. Fears Grip Japanese Auto Dealers In Nigeria as Crisis Persists
By Hamilton Nwosa with agency report
These are not the best of times for auto company giants, namely Renault and Nissan-Mitsubishi which formed Renault-Nissan-Mitsubishi alliance. The group’s former chairman, Mr Carlos Ghosn, who was axed last year for alleged financial misconduct, has fled house detention in Japan in a commando-like style akin to a make-believe Hollywood movie actor. This development has created panic, fears among local Nissan, Mitsubishi dealers in Nigeria who fear possible backlash arising from corporate reputational distress Japanese auto brands generally sell like hot- cakes in Nigeria.
Mr Ghosn, who is said to hold three international passports as a citizen of France, Brazil and Lebanon allegedly escaped from house detention in Tokyo hiding in a musical instrument brief case, with the help of a music band that went to perform in his detention centre. Mr Gbosn, chairman of the biggest strategic French-Japanese auto alliance, which he forged to help position Renault-Nissan-Mitsubishi group into a global automobile czar, has been facing allegations of financial misconduct. His escape to Lebanon was said to have been aided by his wife, Carole and his Lebanese allies.
According to agency reports, Gbosn’s escape was clinically plotted, and expertly executed. Reports indicate that his escape began as soon as the musical band arrived at his home in Tokyo, where he has been held under house arrest and strict police surveillance. “At the end of the performance, as the musicians packed up their instruments, Ghosn apparently slipped into one of the larger cases and was taken to a small local airport”, news reports revealed.
Mr Ghosn obviously is one of the biggest personalities in the global car industry before his arrest for alleged unethical conducts had brokered an alliance between France’s Renault and Japan’s Nissan and Mitsubishi Motors – he was chair of Nissan as well as CEO and chair of Renault- Mitsubishi, respectively. This gave birth to the famous Renault- Nissan-Mitsubishi alliance or partnership which he fostered. In his estimation, the move was to help build a more globally competitive group.
But that was how his problems started. In a curious twists and turn of events, Ghosn was arrested by Japanese police on his arrival at a Tokyo airport last November. This was sequel to the earlier arrest of a Nissan board member, Mr Greg Kelly who was described as a key ally of Ghosn. Nissan and Mitsubishi immediately issued a statement in a bid to engage in corporate crisis communications aimed at managing the ensuing emergencies. According to Nissan and Mitsubishi, “they will both remove Ghosn as chairman.” This according to them, was as “a result of Ghosn’s alleged aggravated breach of trust, shifting personal investment losses to Nissan in 2008 and related accusations.” But Ghosn also apparently had his own plans.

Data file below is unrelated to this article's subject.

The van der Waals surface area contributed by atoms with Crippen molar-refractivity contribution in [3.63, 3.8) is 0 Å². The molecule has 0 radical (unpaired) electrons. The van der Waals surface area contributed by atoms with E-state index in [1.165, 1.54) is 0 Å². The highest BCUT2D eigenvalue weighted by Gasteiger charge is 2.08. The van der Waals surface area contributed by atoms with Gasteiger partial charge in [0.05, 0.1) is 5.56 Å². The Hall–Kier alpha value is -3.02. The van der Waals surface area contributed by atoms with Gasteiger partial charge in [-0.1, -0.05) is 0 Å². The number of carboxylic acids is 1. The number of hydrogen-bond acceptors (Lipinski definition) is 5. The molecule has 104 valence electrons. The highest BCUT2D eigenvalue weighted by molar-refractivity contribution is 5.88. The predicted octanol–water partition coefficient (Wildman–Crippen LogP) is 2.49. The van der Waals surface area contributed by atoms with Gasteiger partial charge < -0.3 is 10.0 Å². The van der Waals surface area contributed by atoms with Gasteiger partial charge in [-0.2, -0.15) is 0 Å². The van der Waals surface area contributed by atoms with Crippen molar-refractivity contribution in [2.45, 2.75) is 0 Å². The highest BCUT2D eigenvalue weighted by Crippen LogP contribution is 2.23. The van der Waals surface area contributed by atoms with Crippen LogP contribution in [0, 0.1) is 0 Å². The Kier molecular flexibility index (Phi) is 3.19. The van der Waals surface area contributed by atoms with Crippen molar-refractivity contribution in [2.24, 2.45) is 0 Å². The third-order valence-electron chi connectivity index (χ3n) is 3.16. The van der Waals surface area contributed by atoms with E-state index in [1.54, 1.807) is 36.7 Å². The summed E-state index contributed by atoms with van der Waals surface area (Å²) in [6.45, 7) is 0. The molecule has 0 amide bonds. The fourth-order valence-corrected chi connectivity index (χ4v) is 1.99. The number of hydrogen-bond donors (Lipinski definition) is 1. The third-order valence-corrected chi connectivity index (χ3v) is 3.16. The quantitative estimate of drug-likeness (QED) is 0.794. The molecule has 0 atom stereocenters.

According to Agency reports a private jet was “waiting to whisk the former corporate titan (Ghosn) to Istanbul, Turkey. From there he appeared to have boarded a Bombardier Challenger private jet for a flight to Lebanon, where he arrived before dawn on Monday.” The flight path recorded by plane tracking technology shows the jet disappeared from tracking view at about 4.16am, just as it approached Beirut-Rafic Hariri international airport.
However, Mr Ricardo Karam, a Lebanese television host and friend of Ghosn who has reportedly interviewed the auto firm titan several times, confirmed Ghosn’s arrival in Lebanon. “He is home,” Karam said. “It’s a big adventure.” But the news of the dramatic escape came as a shock to Japanese authorities. They wondered how the former Nissan-Renault boss managed to flee Japan, despite heavy security, round-the-clock surveillance and having surrendered all his three passports to the Japanese authorities. He is a citizen of Brazil, France and Lebanon.
Japanese immigration officials said they have no record of Ghosn’s exit from Japan, a situation that has seemingly created some diplomatic puzzles. But Lebanese foreign ministry officials insist that the automobile czar entered Lebanon legally with a French passport and used his Lebanese ID to undergo normal airport security procedures. The French foreign ministry press office however said it had no immediate comment but would get back to the media on the subject matter.
Lebanon has no extradition treaty with Japan, meaning it is most unlikely Ghosn will be extradited to Japan. Lebanon has extradition treaties with only the US and South Korea. Ghosn, who was born in Brazil to Lebanese parents, moved to Lebanon when he was six and lived in the country before moving to Paris for his university education. The Lebanese government has reportedly been very supportive of Ghosn since his first arrest in November 2018, saying the corporate titan represented “one of Lebanon’s success stories abroad”. After his arrest, billboards in Beirut were plastered with the slogan “We are all Carlos Ghosn”.